Oil surge won't help Alberta much, but there's upside for Canadian energy shares: analysts

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Canadian energy shares rallied on Monday after an oil price surge following a weekend attack on key Saudi Arabian oil facilities. But sustainable gains on higher oil will be largely “diluted” in Canada’s energy patch, according to analysts monitoring the situation.

The drone strike on the kingdom’s state-owned oil company could, however, improve demand from more stable regions, and underscore the lack of pipeline capacity needed to sell Canadian crude globally.

Yemen’s Houthi rebel group claimed responsibility for Saturday’s attacks, which cut Saudi Aramco’s output by a massive 5.7 million barrels per day. The company has not given a timeline to resume full production.

The situation prompted U.S. President Donald Trump to approve the release of oil from the U.S. Strategic Petroleum Reserve to help mitigate the disruption. Trump also tweeted on Sunday that the U.S. remains “locked and loaded” as it determines responsibility.

The attack saw international benchmark Brent crude climb nearly 20 per cent to US$71.95 a barrel, staging the biggest intraday gain since the 1991 Gulf War. U.S. benchmark West Texas Intermediate (WTI) jumped as much as 15.5 per cent in response.

On Monday, the iShares S&P/TSX Capped Energy Index ETF (XEG.TO) climbed 9.05 per cent to $9.52 per share at 2:33 p.m. ET. Canadian Natural Resources Limited (CNQ.TO) added 12.04 per cent to $37.70, and Cenovus Energy Inc. (CVE.TO) jumped 12.95 per cent to $14.04 per share.

“You have big, big numbers coming across oil prices, which is going to have a beneficial uplift to Canadian producers,” Rory Johnston, a commodities economist at Scotiabank, told Yahoo Finance Canada. “That said, I don’t think the entire uplift is going the trickle through. The impact will be diluted before it gets back to Alberta.”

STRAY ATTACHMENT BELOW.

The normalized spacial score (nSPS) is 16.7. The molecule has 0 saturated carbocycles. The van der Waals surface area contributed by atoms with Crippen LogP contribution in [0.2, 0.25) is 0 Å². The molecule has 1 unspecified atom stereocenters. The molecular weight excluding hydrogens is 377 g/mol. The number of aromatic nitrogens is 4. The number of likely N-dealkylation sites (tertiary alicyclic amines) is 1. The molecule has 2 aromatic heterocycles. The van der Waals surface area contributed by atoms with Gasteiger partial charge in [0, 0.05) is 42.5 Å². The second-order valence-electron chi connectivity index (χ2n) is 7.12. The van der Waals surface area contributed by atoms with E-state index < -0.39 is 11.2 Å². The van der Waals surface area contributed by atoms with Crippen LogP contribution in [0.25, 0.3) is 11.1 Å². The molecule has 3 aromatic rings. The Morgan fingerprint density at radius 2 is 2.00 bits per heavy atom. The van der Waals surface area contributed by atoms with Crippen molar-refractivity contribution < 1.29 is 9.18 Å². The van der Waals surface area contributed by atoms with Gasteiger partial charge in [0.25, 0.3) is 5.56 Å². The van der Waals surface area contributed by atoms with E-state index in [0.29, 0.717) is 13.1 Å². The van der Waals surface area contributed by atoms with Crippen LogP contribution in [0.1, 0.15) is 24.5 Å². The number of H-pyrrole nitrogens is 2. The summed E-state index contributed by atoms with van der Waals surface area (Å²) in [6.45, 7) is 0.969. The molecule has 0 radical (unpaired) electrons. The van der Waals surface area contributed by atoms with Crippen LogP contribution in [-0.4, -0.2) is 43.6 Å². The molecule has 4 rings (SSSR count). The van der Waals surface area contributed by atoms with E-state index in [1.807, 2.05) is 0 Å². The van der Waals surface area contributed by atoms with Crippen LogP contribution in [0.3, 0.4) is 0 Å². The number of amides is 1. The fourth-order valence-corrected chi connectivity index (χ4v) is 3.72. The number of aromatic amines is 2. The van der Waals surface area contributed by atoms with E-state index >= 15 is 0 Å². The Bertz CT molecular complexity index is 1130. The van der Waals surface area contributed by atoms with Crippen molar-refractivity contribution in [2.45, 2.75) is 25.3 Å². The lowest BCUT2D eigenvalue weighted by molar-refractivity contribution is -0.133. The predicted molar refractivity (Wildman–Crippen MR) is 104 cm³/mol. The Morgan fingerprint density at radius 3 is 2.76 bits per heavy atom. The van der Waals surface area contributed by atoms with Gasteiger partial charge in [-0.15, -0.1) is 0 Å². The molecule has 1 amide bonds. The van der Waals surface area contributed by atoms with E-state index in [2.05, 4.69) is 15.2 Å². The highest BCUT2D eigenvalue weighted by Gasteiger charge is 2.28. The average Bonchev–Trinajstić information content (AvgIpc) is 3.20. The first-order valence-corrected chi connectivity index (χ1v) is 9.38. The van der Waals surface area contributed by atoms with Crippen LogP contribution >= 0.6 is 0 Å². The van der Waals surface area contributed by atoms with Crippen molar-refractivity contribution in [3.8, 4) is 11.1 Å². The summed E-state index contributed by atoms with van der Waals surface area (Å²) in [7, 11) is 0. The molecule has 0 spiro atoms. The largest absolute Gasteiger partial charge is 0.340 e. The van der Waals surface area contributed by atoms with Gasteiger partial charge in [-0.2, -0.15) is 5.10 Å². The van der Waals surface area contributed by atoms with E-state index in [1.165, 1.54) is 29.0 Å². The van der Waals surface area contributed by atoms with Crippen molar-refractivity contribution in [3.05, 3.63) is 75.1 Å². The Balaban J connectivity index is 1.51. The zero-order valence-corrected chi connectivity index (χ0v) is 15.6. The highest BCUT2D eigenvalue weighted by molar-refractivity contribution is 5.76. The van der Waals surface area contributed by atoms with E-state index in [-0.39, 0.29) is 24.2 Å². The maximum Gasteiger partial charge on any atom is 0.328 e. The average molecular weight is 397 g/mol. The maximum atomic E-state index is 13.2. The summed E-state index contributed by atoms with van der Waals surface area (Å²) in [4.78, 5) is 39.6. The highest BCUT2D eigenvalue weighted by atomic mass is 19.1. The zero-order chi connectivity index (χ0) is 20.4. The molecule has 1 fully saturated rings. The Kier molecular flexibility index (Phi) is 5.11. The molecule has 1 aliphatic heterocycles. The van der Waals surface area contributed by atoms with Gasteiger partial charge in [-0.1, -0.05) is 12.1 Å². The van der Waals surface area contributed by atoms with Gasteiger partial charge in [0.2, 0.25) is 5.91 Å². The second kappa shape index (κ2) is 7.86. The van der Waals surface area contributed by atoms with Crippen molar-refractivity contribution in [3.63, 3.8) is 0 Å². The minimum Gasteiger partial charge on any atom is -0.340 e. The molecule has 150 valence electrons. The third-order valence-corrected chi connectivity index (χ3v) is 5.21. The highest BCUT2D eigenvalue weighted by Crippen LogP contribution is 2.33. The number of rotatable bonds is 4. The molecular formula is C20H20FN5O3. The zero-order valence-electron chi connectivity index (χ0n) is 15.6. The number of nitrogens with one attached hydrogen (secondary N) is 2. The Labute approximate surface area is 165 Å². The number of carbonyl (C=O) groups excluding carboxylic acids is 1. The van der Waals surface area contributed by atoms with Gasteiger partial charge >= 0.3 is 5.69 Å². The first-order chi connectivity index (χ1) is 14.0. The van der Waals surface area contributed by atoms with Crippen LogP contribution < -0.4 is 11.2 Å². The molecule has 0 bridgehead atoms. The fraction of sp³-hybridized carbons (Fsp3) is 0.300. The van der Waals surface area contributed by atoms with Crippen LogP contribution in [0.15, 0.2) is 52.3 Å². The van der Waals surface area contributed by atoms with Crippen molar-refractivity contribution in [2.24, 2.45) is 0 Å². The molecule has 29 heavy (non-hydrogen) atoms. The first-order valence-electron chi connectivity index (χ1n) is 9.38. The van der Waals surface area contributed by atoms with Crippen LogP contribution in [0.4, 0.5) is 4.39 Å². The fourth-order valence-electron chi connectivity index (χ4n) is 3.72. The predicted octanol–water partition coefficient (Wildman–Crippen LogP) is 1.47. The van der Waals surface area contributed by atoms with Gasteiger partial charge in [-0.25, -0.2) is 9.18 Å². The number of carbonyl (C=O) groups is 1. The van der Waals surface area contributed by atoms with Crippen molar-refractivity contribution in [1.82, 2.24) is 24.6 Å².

Johnston said Middle Eastern oil disruptions tend to have a greater impact on the price of Brent crude compared to WTI, due to geographical proximity. He adds that Canada’s lack of takeaway capacity via pipeline hampers its ability to backfill global losses.

However, he does see the largest strike thus far on Saudi oil assets as a reminder of Canada’s steadfast security stability among global energy-producing peers.

“On that basis, you will definitely get more interest in the Canadian oil patch from a security standpoint,” he said.

“In a worst case scenario, we’re talking about a month or two of reduced Saudi output. That will be a relatively short-lived boost to oil prices. The uplift for the Canadian energy sector on a security basis is much more of a long-lasting thing.”

Johnston said geopolitical risk has not been priced into oil as of late due to the “comfort blanket that U.S. shale has provided.”

Independent energy analyst Dan McTeague feels the energy market has been “sleepwalking for the past few months,” with U.S.-China trade tension overshadowing other systemic issues.

“If these two facilities can’t get back up to full production, and we are in the end of September or beginning of October, watch out,” McTeague said.

“We are going to be looking at tightness in supply. And Canada cannot take advantage of this crisis. It doesn't have the capacity to provide supply to make up the difference.”

Credit Suisse analyst Manav Gupta notes that “many unknowns” remain; including how long the Saudi outage will last and what, if any, geopolitical fireworks will follow the attack.

In a research note on Sunday, he compiled a list of Canadian companies with the greatest exposure to crude oil prices:

Yahoo Finance Canada

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